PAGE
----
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Re: Derivatives D[ ] as Functions: Summary (LONGISH)
*To*: mathgroup at smc.vnet.net
*Subject*: [mg13253] Re: Derivatives D[ ] as Functions: Summary (LONGISH)
*From*: siegman at ee.stanford.edu (AES)
*Date*: Fri, 17 Jul 1998 03:17:47 -0400
*Organization*: Stanford University
*References*: <6nsil0$f32@smc.vnet.net>
*Sender*: owner-wri-mathgroup at wolfram.com
I recently posed the question of defining a function f2 as the
derivative of another function f1, e.g.
Remove["Global`*"];
f1[a_,x_] :=a Cos[x] + a^2 Sin[x];
f2[a_,x_] := D[f1[a,x],x];
and then finding that f2 would not behave "as expected" in a subsequent
Plot[ ] or Table[ ].
Thanks to several people for their responses, and apologies for my
several typos in earlier postings. It's clear what my difficulty was.
However, let's look at the general issue a little further. If for
example we do the above and then look at the FullForm version of the
two functions, they look very similar:
f1[a,x]//FullForm
Plus[Times[a,Cos[x]],Times[Power[a,2],Sin[x]]]
f2[a,x] // FullForm
Plus[Times[Power[a,2],Cos[x]],Times[-1,a,Sin[x]]]
Note that these FullForm results, if not misleading, certainly give no
clue that f2 has a different character than f1 and will behave totally
differently if you try to use it in Plot[ ] or Table[ ] .
A general and frequent and serious problem with Mathematica, in fact,
is that it often does things that may be totally logical and even
necessary by its rules, but that can be mysterious, non-intuitive, and
frustrating to ordinary users; and the nature of the beast often makes
these problems obscure and hard to find.
[As another example of Mathematica's penchant for obscure difficulties,
note that if you follow the usual practice that you are allowed to use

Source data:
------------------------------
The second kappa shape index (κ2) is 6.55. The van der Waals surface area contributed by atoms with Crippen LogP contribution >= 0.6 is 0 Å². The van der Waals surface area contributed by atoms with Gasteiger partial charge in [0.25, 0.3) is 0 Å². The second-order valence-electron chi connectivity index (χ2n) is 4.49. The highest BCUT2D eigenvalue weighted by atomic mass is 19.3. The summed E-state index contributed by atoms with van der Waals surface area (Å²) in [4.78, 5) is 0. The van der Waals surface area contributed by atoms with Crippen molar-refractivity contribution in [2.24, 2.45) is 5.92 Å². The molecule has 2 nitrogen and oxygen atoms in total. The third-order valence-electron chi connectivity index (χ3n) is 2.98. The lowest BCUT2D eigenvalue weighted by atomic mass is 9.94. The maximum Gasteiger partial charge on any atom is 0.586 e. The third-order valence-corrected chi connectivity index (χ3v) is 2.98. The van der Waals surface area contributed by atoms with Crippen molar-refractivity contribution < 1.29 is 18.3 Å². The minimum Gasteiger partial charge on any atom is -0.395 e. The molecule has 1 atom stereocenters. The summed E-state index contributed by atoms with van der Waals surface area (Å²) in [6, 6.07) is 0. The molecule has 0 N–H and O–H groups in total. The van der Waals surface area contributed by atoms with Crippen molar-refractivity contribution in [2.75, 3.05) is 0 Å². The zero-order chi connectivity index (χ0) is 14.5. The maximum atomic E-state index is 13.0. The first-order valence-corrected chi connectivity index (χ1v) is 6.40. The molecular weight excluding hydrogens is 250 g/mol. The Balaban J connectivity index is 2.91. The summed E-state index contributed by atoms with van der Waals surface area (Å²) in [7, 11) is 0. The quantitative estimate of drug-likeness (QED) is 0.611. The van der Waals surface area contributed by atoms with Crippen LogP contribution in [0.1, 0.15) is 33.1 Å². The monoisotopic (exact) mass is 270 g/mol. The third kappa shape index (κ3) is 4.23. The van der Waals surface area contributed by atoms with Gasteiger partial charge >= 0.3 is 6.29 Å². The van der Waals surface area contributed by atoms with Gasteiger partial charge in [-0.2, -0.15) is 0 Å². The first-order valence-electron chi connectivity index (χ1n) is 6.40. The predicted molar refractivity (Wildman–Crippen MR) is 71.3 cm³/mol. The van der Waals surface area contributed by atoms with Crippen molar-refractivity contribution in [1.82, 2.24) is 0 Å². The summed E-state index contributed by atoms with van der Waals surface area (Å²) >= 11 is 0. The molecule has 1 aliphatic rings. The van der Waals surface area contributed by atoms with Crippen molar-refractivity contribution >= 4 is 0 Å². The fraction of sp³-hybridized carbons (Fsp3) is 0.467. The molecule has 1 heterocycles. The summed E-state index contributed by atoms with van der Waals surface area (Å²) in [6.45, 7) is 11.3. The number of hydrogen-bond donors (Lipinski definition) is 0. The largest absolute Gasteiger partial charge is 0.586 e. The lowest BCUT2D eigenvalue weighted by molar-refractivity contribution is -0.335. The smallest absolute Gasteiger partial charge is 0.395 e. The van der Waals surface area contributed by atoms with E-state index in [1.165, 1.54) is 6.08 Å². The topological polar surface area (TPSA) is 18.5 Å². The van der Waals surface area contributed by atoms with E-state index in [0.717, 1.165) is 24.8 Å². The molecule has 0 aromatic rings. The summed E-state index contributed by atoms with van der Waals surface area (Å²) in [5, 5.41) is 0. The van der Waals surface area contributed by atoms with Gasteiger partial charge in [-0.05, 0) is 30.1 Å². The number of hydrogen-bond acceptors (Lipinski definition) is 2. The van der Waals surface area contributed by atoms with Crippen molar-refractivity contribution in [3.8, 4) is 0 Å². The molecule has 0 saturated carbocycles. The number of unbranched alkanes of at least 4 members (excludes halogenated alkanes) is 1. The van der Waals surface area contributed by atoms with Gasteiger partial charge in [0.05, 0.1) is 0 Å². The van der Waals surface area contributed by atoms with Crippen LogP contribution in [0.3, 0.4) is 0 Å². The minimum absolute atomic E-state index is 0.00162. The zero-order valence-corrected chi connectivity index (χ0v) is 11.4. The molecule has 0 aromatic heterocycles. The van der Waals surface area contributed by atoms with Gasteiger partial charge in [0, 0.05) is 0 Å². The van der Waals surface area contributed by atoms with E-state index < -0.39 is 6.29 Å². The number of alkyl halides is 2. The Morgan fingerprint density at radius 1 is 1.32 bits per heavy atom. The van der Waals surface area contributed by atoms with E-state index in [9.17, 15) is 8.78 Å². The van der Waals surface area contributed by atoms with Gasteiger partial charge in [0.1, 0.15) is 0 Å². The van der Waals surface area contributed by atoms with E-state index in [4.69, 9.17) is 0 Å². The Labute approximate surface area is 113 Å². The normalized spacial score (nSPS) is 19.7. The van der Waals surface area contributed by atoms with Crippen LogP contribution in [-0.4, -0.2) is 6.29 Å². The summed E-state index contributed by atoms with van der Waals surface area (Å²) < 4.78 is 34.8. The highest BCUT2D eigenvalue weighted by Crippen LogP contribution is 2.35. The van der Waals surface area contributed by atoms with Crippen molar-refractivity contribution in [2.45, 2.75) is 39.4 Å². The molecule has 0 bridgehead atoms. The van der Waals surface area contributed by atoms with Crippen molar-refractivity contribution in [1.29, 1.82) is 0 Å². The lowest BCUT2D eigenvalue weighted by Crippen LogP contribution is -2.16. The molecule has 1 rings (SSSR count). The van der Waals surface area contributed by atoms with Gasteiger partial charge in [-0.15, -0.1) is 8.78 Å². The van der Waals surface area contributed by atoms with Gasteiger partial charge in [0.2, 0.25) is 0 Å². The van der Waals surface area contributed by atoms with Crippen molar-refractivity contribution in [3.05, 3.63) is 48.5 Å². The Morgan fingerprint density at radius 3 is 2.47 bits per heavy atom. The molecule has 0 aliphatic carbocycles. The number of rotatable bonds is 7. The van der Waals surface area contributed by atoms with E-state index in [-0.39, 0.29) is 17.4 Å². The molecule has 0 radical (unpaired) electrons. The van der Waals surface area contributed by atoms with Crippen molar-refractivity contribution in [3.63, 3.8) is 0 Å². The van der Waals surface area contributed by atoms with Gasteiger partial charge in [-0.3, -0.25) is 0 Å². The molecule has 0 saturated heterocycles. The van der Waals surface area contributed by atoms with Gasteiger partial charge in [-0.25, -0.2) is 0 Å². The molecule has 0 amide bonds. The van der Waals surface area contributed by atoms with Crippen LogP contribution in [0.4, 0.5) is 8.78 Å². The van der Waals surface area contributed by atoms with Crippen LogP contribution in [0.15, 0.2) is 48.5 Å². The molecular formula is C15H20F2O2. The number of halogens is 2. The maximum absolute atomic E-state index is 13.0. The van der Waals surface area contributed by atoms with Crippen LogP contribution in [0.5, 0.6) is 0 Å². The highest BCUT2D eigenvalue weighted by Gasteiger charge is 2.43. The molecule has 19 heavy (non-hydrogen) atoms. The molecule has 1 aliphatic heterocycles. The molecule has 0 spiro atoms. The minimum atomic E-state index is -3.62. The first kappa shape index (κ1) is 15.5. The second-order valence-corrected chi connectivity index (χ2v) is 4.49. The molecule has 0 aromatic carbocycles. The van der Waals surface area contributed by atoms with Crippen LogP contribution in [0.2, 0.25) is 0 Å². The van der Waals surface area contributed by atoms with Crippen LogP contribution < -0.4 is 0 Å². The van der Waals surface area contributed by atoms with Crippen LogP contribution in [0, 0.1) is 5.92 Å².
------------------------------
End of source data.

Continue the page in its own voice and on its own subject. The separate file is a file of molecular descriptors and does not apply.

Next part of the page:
for (all? most?) other compound expressions and include the "Remove[
]" expression in the same cell as the two function definitions above,
the two definitions will be Removed, even though they come AFTER the
Remove[ ]. Tell me why this makes sense? -- not what combination of
rules makes Remove[ ] function this way, but why setting it up in this
way makes sense? Also, tell me where you're warned about this in the
Mathematica Book?]
[Another general observation is that when problems -- or anyway
"apparent problems" -- with Mathematica's ways of doing things are
pointed out, I find it's much more common to get a detailed explanation
of why Mathematica does what it does, rather than any discussion of the
design choices, or design necessities, that make it necessary -- if it
is necessary -- for Mathematica to function in this way.]
In any event one way to avoid the derivative problem above is to use an
immediate definition, i.e., use " = " instead of " := "in defining f2:
f1[a_,x_] :=a Cos[x] + a^2 Sin[x];
f2[a_,x_] = D[f1[a,x],x];
That's fine -- except, suppose you do this deep in a notebook in which
"a" has already been given a value; you may not get what you want, or
think you're getting..
Several people also suggested using Evaluate[f2[a,x]], or more complex
tricks, every time you use f2 subsequently in a Plot[ ] or Table[ ],
and that of course works.
However, so far as I can see the preferred way to accomplish this
would seem to be to do it globally, i.e., to write:
f1[a_,x_] := a Cos[x] + a^2 Sin[x];
f2[a_,x_] := Evaluate[ D[f1[a,x],x]];
That's reasonably easy to remember, somewhat intuitive (to me anyway),
seems to meet the need, and what I propose to do from now on. But, are
there still hidden pitfalls in this? Further comments welcome.
--AES
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